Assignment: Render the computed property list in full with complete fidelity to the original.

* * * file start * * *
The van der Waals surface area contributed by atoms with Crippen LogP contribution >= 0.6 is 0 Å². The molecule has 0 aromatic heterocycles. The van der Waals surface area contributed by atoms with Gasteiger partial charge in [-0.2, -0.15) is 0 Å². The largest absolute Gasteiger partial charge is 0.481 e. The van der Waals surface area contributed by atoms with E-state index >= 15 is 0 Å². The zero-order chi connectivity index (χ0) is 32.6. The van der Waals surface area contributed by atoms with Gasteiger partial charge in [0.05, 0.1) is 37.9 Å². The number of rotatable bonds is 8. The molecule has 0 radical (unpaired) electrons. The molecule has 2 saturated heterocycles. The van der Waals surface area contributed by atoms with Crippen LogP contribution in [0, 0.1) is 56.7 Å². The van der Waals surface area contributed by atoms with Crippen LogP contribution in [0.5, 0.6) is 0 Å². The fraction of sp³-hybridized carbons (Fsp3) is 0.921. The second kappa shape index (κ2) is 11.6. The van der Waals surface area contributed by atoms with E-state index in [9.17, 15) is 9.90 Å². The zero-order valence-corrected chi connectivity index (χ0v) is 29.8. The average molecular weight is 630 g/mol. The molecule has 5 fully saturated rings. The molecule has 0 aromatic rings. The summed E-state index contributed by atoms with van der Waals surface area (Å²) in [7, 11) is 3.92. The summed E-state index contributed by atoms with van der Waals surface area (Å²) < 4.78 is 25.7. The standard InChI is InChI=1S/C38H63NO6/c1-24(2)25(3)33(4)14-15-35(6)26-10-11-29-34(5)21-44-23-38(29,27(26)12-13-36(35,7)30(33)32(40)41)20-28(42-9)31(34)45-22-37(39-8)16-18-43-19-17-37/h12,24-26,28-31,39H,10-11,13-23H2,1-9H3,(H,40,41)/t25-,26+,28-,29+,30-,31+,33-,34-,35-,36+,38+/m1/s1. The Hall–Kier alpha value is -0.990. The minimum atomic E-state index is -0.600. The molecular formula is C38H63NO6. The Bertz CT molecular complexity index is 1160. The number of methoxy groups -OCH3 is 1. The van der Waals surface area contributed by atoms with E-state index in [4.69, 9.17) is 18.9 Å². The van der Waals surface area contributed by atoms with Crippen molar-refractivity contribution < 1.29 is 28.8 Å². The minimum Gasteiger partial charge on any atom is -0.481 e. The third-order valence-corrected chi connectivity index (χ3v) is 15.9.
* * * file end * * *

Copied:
The van der Waals surface area contributed by atoms with Crippen LogP contribution >= 0.6 is 0 Å². The molecule has 0 aromatic heterocycles. The van der Waals surface area contributed by atoms with Gasteiger partial charge in [-0.2, -0.15) is 0 Å². The largest absolute Gasteiger partial charge is 0.481 e. The van der Waals surface area contributed by atoms with E-state index >= 15 is 0 Å². The zero-order chi connectivity index (χ0) is 32.6. The van der Waals surface area contributed by atoms with Gasteiger partial charge in [0.05, 0.1) is 37.9 Å². The number of rotatable bonds is 8. The molecule has 0 radical (unpaired) electrons. The molecule has 2 saturated heterocycles. The van der Waals surface area contributed by atoms with Crippen LogP contribution in [0, 0.1) is 56.7 Å². The van der Waals surface area contributed by atoms with Crippen LogP contribution in [0.5, 0.6) is 0 Å². The fraction of sp³-hybridized carbons (Fsp3) is 0.921. The second kappa shape index (κ2) is 11.6. The van der Waals surface area contributed by atoms with E-state index in [9.17, 15) is 9.90 Å². The zero-order valence-corrected chi connectivity index (χ0v) is 29.8. The average molecular weight is 630 g/mol. The molecule has 5 fully saturated rings. The molecule has 0 aromatic rings. The summed E-state index contributed by atoms with van der Waals surface area (Å²) in [7, 11) is 3.92. The summed E-state index contributed by atoms with van der Waals surface area (Å²) < 4.78 is 25.7. The standard InChI is InChI=1S/C38H63NO6/c1-24(2)25(3)33(4)14-15-35(6)26-10-11-29-34(5)21-44-23-38(29,27(26)12-13-36(35,7)30(33)32(40)41)20-28(42-9)31(34)45-22-37(39-8)16-18-43-19-17-37/h12,24-26,28-31,39H,10-11,13-23H2,1-9H3,(H,40,41)/t25-,26+,28-,29+,30-,31+,33-,34-,35-,36+,38+/m1/s1. The Hall–Kier alpha value is -0.990. The minimum atomic E-state index is -0.600. The molecular formula is C38H63NO6. The Bertz CT molecular complexity index is 1160. The number of methoxy groups -OCH3 is 1. The van der Waals surface area contributed by atoms with E-state index in [4.69, 9.17) is 18.9 Å². The van der Waals surface area contributed by atoms with Crippen molar-refractivity contribution < 1.29 is 28.8 Å². The minimum Gasteiger partial charge on any atom is -0.481 e. The third-order valence-corrected chi connectivity index (χ3v) is 15.9.